The Federal Reserve is tightening monetary policy to fight inflation. More precisely, it is raising the short-term interest rate, known as the federal funds rate. This is the interest rate that commercial banks use to make overnight loans to other banks. Increasing this rate will increase the cost of borrowing for banks that need funds. Banks naturally pass on these higher costs of borrowing to consumers and businesses. This means that if the Fed raises its federal funds rate by 75 basis points, or 0.75 percentage points as it did in June, consumers and businesses will also have to pay more to borrow money. How much more depends on many factors, including the maturity of the loan and how much profit the bank wants to make. A higher cost of borrowing means that access to money becomes more expensive. The higher cost of borrowing will dampen general demand and economic activity. For example, if the interest paid on a car loan increases, the consumer if be less inclined to borrow money at this time to purchase a car. In terms of businesses, decisions to borrow will be hampered by a rising interest rate, so capital expenditure on new infrastructure may be delayed. This impact on demand, by increasing interest rates, has the effect of lowering inflation. Even small increases in interest rates can have ripple effects that significantly slow down economic activity, limiting the ability of companies to raise prices.
History of Fed Funds Rate and Economic Growth
Higher interest rates have the impact of driving down inflation by making debt more expensive. For this same reason, increasing interest rates can also trigger an economic downturn. In fact, for the last eleven instances since 1955 when the Fed raised rates to counter inflation, recessions followed all but one time. The only exception was in 1994, which was a situation where the Fed avoided the situation of pushing the economy into a recession. The Federal Reserve chair, Jerome Powell, has said that he is aiming to engineer a “soft landing”, which is a gradual slowing of economic activity that helps curb rising prices without jeopardizing the recovery. However, this remains a challenge as the drivers of economic growth are in a delicate situation. The U.S. economic outlook will also have external factors that are beyond the control of the Fed to contend with, namely the impact of the conflict between Russia and Ukraine.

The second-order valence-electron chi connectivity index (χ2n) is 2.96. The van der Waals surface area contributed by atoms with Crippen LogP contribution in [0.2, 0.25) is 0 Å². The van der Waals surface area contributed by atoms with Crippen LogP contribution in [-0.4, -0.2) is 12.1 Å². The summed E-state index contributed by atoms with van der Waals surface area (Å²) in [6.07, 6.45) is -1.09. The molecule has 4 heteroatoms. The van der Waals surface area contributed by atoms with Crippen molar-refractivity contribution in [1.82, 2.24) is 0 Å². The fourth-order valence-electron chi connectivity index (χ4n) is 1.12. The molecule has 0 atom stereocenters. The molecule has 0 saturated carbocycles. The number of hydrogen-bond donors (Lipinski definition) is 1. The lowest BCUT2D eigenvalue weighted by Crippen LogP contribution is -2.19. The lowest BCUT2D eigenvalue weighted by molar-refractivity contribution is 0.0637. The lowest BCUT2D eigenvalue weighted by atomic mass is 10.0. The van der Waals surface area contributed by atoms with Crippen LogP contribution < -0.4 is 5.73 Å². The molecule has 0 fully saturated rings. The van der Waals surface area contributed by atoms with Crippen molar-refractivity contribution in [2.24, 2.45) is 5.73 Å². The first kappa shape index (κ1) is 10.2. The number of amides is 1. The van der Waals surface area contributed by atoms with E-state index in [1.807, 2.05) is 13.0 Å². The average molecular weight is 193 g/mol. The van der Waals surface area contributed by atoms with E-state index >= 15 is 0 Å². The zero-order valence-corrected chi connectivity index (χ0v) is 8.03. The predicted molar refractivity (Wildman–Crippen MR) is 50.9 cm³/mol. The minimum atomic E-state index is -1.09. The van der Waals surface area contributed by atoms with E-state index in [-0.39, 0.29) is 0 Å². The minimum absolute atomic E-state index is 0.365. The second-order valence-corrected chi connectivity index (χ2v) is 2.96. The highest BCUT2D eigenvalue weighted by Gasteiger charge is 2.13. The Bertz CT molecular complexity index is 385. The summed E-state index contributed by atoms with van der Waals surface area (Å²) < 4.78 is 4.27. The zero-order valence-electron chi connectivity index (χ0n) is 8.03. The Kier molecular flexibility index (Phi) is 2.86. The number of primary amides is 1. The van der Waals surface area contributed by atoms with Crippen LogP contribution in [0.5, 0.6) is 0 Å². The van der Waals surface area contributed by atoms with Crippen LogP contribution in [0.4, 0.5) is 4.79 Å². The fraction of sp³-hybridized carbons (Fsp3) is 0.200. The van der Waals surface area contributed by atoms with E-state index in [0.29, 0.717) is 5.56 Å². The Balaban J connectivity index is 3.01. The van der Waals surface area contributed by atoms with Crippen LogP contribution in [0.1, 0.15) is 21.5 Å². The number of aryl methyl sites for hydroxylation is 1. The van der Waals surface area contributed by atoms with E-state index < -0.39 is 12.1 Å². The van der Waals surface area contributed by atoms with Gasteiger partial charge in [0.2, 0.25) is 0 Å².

Inflation in a Local Setting
Like the global economy, domestic prices have been rising. The latest data from the Central Statistical Office (CSO) suggest that the year-on-year inflation rate have risen to 5.1 percent as at April 2022. It is expected that imported inflation, which is the general price increase due to an increase in the costs of imported products or services, will continue to push up local prices of food products and other items in the coming months.
Taking these factors into consideration, the Central Bank of Trinidad Tobago (CBTT) has agreed to maintain the repo rate at 3.5 percent. The repo rate is the rate at which the central bank lends money to commercial banks in the event of any shortfall of funds. The repo rate is used by monetary authorities to control inflation by influencing the lending rate used by commercial banks. Commercial banks can choose to pass on this increase in the rate of borrowing from the central bank to the customer. A higher cost of borrowing normally limits the access to cheaper money to the customer. A reduced access to cheaper money through borrowing in turn will have the effect of lower demand for goods and services, which should lead to a decline in inflation, from a demand perspective.
Due to the eroding effect of inflation on the value of money, individuals and institutions alike are encouraged to invest to preserve the value of their assets. Many investments have been historically viewed as protection against inflation. For instance, if the average annual inflation rate is expected to be 2 percent, to keep up with inflation an investor would need to build a portfolio with the potential to return at least 2 percent to maintain their purchasing power. Instead of holding onto excess cash, one can invest it in company stocks or a mutual fund. This is a prudent way to protect one’s assets against rising inflation. Additionally, investment returns can help maintain a specific standard of living, during a time of rising expenses.